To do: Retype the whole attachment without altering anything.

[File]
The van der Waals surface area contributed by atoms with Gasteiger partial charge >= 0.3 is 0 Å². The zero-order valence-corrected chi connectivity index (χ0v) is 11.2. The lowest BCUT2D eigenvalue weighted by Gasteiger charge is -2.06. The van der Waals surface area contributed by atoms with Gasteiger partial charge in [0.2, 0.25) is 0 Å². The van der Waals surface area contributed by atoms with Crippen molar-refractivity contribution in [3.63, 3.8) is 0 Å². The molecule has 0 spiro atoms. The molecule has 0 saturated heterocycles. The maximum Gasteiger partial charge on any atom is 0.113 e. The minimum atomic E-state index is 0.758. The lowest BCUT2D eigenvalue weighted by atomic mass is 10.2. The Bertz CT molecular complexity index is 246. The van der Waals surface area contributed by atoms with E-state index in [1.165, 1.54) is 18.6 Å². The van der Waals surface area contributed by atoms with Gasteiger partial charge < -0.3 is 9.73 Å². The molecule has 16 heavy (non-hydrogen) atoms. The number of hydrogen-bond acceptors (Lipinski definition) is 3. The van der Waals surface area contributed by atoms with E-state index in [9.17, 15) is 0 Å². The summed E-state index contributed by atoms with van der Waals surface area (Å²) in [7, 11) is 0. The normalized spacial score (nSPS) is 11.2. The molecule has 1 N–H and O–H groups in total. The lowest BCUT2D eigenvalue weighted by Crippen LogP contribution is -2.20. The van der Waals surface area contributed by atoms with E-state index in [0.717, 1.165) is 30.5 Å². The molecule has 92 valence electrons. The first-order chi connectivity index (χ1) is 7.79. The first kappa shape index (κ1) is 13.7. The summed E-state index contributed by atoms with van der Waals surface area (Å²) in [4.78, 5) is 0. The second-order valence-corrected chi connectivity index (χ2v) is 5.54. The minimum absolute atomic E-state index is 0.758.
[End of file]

The van der Waals surface area contributed by atoms with Gasteiger partial charge >= 0.3 is 0 Å². The zero-order valence-corrected chi connectivity index (χ0v) is 11.2. The lowest BCUT2D eigenvalue weighted by Gasteiger charge is -2.06. The van der Waals surface area contributed by atoms with Gasteiger partial charge in [0.2, 0.25) is 0 Å². The van der Waals surface area contributed by atoms with Crippen molar-refractivity contribution in [3.63, 3.8) is 0 Å². The molecule has 0 spiro atoms. The molecule has 0 saturated heterocycles. The maximum Gasteiger partial charge on any atom is 0.113 e. The minimum atomic E-state index is 0.758. The lowest BCUT2D eigenvalue weighted by atomic mass is 10.2. The Bertz CT molecular complexity index is 246. The van der Waals surface area contributed by atoms with E-state index in [1.165, 1.54) is 18.6 Å². The van der Waals surface area contributed by atoms with Gasteiger partial charge < -0.3 is 9.73 Å². The molecule has 16 heavy (non-hydrogen) atoms. The number of hydrogen-bond acceptors (Lipinski definition) is 3. The van der Waals surface area contributed by atoms with E-state index in [9.17, 15) is 0 Å². The summed E-state index contributed by atoms with van der Waals surface area (Å²) in [7, 11) is 0. The normalized spacial score (nSPS) is 11.2. The molecule has 1 N–H and O–H groups in total. The lowest BCUT2D eigenvalue weighted by Crippen LogP contribution is -2.20. The van der Waals surface area contributed by atoms with E-state index in [0.717, 1.165) is 30.5 Å². The molecule has 92 valence electrons. The first-order chi connectivity index (χ1) is 7.79. The first kappa shape index (κ1) is 13.7. The summed E-state index contributed by atoms with van der Waals surface area (Å²) in [4.78, 5) is 0. The second-order valence-corrected chi connectivity index (χ2v) is 5.54. The minimum absolute atomic E-state index is 0.758.